Skip to content


Particularly adept when it comes to advising on technical and complex employment law problems.

Breast-feeding and the Equality Act 2010

One of the more overlooked areas of the Equality Act 2010 is the provisions of s.17(4) which relates to non-work discrimination cases. The most obvious application of this section is in the provision of goods and services.

I am writing this post for two reasons. The first is to highlight the existence of s.17. I suspect that many discrimination lawyers have never considered it and that it is not appreciated within the wider public the extent to which unfavourable treatment due to breast-feeding is prohibited.

The second is an issue of statutory construction that leaves some points unanswered.

s.17 Equality Act 2010 states:

17Pregnancy and maternity discrimination: non-work cases

(1)This section has effect for the purposes of the application to the protected characteristic of pregnancy and maternity of—

(a)Part 3 (services and public functions);

(b)Part 4 (premises);

(c)Part 6 (education);

(d)Part 7 (associations).

(2)A person (A) discriminates against a woman if A treats her unfavourably because of a pregnancy of hers.

(3)A person (A) discriminates against a woman if, in the period of 26 weeks beginning with the day on which she gives birth, A treats her unfavourably because she has given birth.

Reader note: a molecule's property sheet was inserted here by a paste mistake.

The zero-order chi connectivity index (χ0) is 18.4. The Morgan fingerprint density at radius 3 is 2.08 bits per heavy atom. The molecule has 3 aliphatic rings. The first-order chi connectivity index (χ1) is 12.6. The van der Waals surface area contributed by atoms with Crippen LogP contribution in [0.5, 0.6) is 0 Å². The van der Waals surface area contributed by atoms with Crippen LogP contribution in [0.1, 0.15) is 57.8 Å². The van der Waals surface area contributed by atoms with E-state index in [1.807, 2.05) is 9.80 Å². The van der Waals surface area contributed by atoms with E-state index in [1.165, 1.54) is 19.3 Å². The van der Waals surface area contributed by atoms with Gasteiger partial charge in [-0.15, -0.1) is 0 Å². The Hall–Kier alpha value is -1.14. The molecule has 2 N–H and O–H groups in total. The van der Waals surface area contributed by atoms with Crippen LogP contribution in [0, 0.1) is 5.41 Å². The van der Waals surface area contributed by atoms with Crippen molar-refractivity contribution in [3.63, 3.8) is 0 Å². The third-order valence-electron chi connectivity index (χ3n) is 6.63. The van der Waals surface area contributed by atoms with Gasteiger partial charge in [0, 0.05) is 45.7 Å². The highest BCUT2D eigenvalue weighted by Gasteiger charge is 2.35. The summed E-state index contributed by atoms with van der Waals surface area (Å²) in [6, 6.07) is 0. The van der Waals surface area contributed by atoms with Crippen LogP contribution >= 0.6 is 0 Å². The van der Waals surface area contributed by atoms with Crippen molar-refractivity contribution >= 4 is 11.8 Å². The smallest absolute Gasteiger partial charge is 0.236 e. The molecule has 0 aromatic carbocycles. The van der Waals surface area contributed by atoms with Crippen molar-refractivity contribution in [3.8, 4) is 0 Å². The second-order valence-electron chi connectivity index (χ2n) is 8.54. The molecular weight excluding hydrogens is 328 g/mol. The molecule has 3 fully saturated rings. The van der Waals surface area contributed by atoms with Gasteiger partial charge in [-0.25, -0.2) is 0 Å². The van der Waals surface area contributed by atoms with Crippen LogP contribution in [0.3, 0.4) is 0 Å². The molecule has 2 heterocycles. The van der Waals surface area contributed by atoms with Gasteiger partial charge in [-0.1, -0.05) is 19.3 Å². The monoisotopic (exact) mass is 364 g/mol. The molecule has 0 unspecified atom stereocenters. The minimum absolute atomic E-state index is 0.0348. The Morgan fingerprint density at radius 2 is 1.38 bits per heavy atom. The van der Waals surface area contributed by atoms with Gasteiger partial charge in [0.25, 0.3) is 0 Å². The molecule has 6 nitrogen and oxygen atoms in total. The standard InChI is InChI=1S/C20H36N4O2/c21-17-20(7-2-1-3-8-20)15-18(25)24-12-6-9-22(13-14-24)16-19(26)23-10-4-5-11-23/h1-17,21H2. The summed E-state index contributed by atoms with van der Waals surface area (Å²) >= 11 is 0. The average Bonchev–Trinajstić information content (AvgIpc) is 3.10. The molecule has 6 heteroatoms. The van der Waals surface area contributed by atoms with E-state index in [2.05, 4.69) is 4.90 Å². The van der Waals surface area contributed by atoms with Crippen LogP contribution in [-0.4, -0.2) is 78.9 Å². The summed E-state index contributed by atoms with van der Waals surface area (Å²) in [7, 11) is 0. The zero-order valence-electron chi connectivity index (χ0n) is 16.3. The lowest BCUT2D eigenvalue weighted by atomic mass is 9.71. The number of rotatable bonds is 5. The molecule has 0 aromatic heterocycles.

(4)The reference in subsection (3) to treating a woman unfavourably because she has given birth includes, in particular, a reference to treating her unfavourably because she is breast-feeding.

(5)For the purposes of this section, the day on which a woman gives birth is the day on which—

(a)she gives birth to a living child, or

(b)she gives birth to a dead child (more than 24 weeks of the pregnancy having passed).

(6)Section 13, so far as relating to sex discrimination, does not apply to anything done in relation to a woman in so far as—

(a)it is for the reason mentioned in subsection (2), or

(b)it is in the period, and for the reason, mentioned in subsection (3).


It is noteworthy that s.17(4) does not require less favourable treatment, rather it requires unfavourable treatment. Therefore, no comparator is required.

s.17(4) refers back to s.17(3) which identifies that to fall within this section, the child must be no more than 26 weeks old. So where does this leave cases which are more than 26 weeks after birth?

The next logical step is to consider direct discrimination under s.13 Equality Act 2010. Of course, direct discrimination requires ‘less favourable treatment’ and therefore a comparator, though breast-feeding is gender specific and I don’t see how much could turn on this point. However, it is not satisfactory to have to rely upon the principle of direct discrimination when it is the intention of parliament that the issue of breast-feeding be expressly referred to in a specific statutory provision.

In addition, this does leave unanswered the point as to why s.17(4) expressly limits itself to only 26 weeks. If unfavourable treatment relating to breastfeeding is to be protected, what is the legislative aim behind limiting it on the basis of the age of the child?

My tentative explanation is that the point has not been properly thought through. It was the intention of Parliament to provide a length for the general period of all of the unfavourable treatment that falls under s.17 but the point in so far as it relates to breast-feeding has not been thought through to its logical conclusion. Parliament could have resolved this by including a specific breast-feeding subsection within s.17 and not limiting it to the general period of 26 weeks.

Not sure what public access is?

Find out more

View my training experience and what I could do for you.

Find out more

Join in the conversation and find me on Social